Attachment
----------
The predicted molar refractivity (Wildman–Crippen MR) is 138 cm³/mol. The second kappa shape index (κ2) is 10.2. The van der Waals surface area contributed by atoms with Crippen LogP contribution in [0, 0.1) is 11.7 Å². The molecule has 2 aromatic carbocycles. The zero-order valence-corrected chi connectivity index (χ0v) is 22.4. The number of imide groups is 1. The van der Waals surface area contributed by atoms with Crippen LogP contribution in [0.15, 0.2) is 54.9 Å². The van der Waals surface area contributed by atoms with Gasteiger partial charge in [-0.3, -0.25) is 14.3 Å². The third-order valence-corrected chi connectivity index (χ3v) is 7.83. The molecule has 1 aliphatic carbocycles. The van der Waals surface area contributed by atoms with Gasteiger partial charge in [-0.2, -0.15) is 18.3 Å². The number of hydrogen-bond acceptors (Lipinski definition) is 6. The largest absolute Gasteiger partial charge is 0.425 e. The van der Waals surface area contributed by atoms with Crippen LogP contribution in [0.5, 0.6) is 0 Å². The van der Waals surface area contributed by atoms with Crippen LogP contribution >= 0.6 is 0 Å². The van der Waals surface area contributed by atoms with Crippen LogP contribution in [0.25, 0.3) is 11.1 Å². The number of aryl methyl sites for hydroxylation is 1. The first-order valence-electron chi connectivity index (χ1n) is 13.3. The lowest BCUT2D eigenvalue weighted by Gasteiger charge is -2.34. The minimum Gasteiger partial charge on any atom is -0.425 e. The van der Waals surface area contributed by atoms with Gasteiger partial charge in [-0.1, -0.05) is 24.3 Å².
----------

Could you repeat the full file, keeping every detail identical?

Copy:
The predicted molar refractivity (Wildman–Crippen MR) is 138 cm³/mol. The second kappa shape index (κ2) is 10.2. The van der Waals surface area contributed by atoms with Crippen LogP contribution in [0, 0.1) is 11.7 Å². The molecule has 2 aromatic carbocycles. The zero-order valence-corrected chi connectivity index (χ0v) is 22.4. The number of imide groups is 1. The van der Waals surface area contributed by atoms with Crippen LogP contribution in [0.15, 0.2) is 54.9 Å². The van der Waals surface area contributed by atoms with Gasteiger partial charge in [-0.3, -0.25) is 14.3 Å². The third-order valence-corrected chi connectivity index (χ3v) is 7.83. The molecule has 1 aliphatic carbocycles. The van der Waals surface area contributed by atoms with Gasteiger partial charge in [-0.2, -0.15) is 18.3 Å². The number of hydrogen-bond acceptors (Lipinski definition) is 6. The largest absolute Gasteiger partial charge is 0.425 e. The van der Waals surface area contributed by atoms with Crippen LogP contribution in [0.5, 0.6) is 0 Å². The van der Waals surface area contributed by atoms with Crippen LogP contribution >= 0.6 is 0 Å². The van der Waals surface area contributed by atoms with Crippen LogP contribution in [0.25, 0.3) is 11.1 Å². The number of aryl methyl sites for hydroxylation is 1. The first-order valence-electron chi connectivity index (χ1n) is 13.3. The lowest BCUT2D eigenvalue weighted by Gasteiger charge is -2.34. The minimum Gasteiger partial charge on any atom is -0.425 e. The van der Waals surface area contributed by atoms with Gasteiger partial charge in [-0.1, -0.05) is 24.3 Å².